Step-By-Step: Turning a Windows 7 DVD or ISO into a Bootable VHD Virtual Machine
I'm loving the Windows 7 "Boot to VHD" lifestyle. This isn't Virtual Machines, to be clear, and it's not Dual Booting. It's Boot to VHD.
Let me break it down:
|Dual Booting||Your OS's always run at full speed.||You can screw up your partition table. You have to partition which means disks of fixed size. Or you can have them all share the same disk, which is dangerous. |
OS's aren't portable.
|Virtual Machines||Your OS's are completely separate from each other and can't hurt one other. Your OS's are very portable. You get Undo support for your disks.||Everything is virtualized, so you're taking a perf hit on pretty much everything. Often not a good solution for laptops.|
|Boot to VHD||Your OS runs on the hardware directly, except your disk, which is virtualized and runs inside a single file. Estimated 3%-5% perf hit. Seriously. Also is awesome on a laptop if you have the HD space.||None! But I'm biased! Neener neener! |
Only works on internal drives or ESATA. No USB Drive support. No undo disk support.
Making a VHD is easy with Windows 7 since you can create and mount/attach VHDs in the standard tools. VHD as a disk format is built into the Operating System (although, strangely, you can't mount ISOs.).
You can create a blank VHD, set it up in your boot menu with BCDEdit (details and walkthrough here and a video demo here) and then just boot off your VHD. If you want to install your OS (Windows Server 2008 and Win 7 Enterprise or Ultimate are the only ones supported) then you just install away.
However, this is STILL not convenient enough for me.
I'm always trying crazy new Daily Builds of big stuff that takes a while to be installed. The step where I install an OS onto my VHD takes too long, so I'd like a prepared VHD that's already to be started for the first time, kind of like when you buy a machine from Dell or whoever and you get that nice "starting your computer, detecting drivers" action on first boot.
Well, there's a script over at the MSDN Code Gallery to help with this. It's the Windows Image to Virtual Hard Disk Converter (WIM2VHD).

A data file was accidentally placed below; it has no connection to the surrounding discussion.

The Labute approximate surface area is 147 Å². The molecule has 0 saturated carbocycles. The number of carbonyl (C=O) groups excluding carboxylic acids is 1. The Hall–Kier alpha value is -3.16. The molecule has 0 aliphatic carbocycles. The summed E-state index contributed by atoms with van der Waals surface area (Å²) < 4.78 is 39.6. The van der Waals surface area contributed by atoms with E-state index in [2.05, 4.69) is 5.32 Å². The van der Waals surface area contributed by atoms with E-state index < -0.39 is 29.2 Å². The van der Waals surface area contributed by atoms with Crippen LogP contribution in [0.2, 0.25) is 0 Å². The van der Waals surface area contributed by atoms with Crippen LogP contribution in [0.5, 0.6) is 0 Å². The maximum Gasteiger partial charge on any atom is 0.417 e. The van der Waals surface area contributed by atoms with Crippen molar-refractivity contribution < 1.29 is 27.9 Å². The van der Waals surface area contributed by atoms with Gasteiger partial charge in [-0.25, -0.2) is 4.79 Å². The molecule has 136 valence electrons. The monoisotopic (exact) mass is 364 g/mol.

From their description:
The Windows(R) Image to Virtual Hard Disk (WIM2VHD) command-line tool allows you to create sysprepped VHD images from any Windows 7 installation source. VHDs created by WIM2VHD will boot directly to the Out Of Box Experience, ready for your first-use customizations. You can also automate the OOBE by supplying your own unattend.xml file, making the possibilities limitless.
Fresh squeezed, organically grown, free-range VHDs - just like Mom used to make - that work with Virtual PC, Virtual Server, Microsoft Hyper-V, and Windows 7's new Native VHD-Boot functionality!
I like this guy already.
How to SysPrep your Windows 7 Image
I copied my Windows 7 DVD to a folder on a drive with lots of space free. I probably didn't need to copy it over, but it likely made the process faster.
Then I downloaded and installed the Windows® Automated Installation Kit (AIK) for Windows® 7. This file is a large ISO (1.5G) so be aware. It's meant for admins, not humans. I didn't want to burn the ISO to disk, so I used 7-Zip to open the ISO as an archive and extract it. (If you're not using 7-Zip, you're missing out on life, BTW)
Now, go into C:\Program Files\Windows AIK\Tools and find ImageX.exe and copy it where you put the Windows Image to Virtual Hard Disk Converter (WIM2VHD) script.
Go read the Example Command Lines for Win2VHD, but since I had a Windows 7 Ultimate I ran this command-line. Note that d:\win7working is where I copied my DVD.
cscript wim2vhd.wsf /wim:d:\win7working\sources\install.wim /sku:ultimate
In this example, d:\win7working is the folder I copied the DVD to. Could be your DVD drive too, I suppose.
It chewed for a while, maybe seven minutes. You'll also here the "Device Plugged In" sound as the script automatically connects a VHD as a drive temporarily so don't panic:
D:\>cscript wim2vhd.wsf /wim:d:\win7working\sources\install.wim /sku:ultimate
Microsoft (R) Windows Script Host Version 5.8
Copyright (C) Microsoft Corporation. All rights reserved.
Windows(R) Image to Virtual Hard Disk (WIM2VHD) Converter
Copyright (C) Microsoft Corporation. All rights reserved.
Check for updates at http://code.msdn.microsoft.com/wim2vhd!
OS=Windows 7 Ultimate
INFO: Looking for IMAGEX.EXE...
INFO: Looking for BCDBOOT.EXE...
INFO: Session key is E765F413-44E9-4F9B-AEA5-DBC8A726F7A6
INFO: Inspecting the WIM...
INFO: Configuring and formatting the VHD...
INFO: Applying the WIM...
[ 100% ] Applying progress
INFO: Making the VHD bootable with BCDBoot...
INFO: Unmounting the VHD...
Summary: Errors: 0, Warnings: 0, Successes: 1
Magical. Now I've got a 5 gig VHD file that I can setup to boot from directly as described here. The first time I start up, it'll be 95% into the setup process and just ready to detect my hardware. It's a nice "OEM-like" VHD that I can use again and again.
Since I'm only using these VHDs temporarily (for a week or two for testing) I won't use an activation key and instead leave that field blank during setup. That'll buy me 30 days of testing if I need to, and I can easily start over by just starting over with my new fresh VHD.
Enjoy! Now go tell Mike and his team that they're awesome. Go ahead. I'll wait here.
- Frequently Asked Questions: Virtual Hard Disks in Windows 7
- Windows(R) Image to Virtual Hard Disk (WIM2VHD) Converter
- MikeKol's Virtual Blog
- Windows Automated Installation Kit (AIK) for Windows 7 - For this, all I needed was the imagex.exe, but the Kit includes LOTS of stuff that IT folks and OEMs care about.
- Screencast from Keith Combs on Dual-Booting VHD using Windows 7 and Windows Server 2008 R2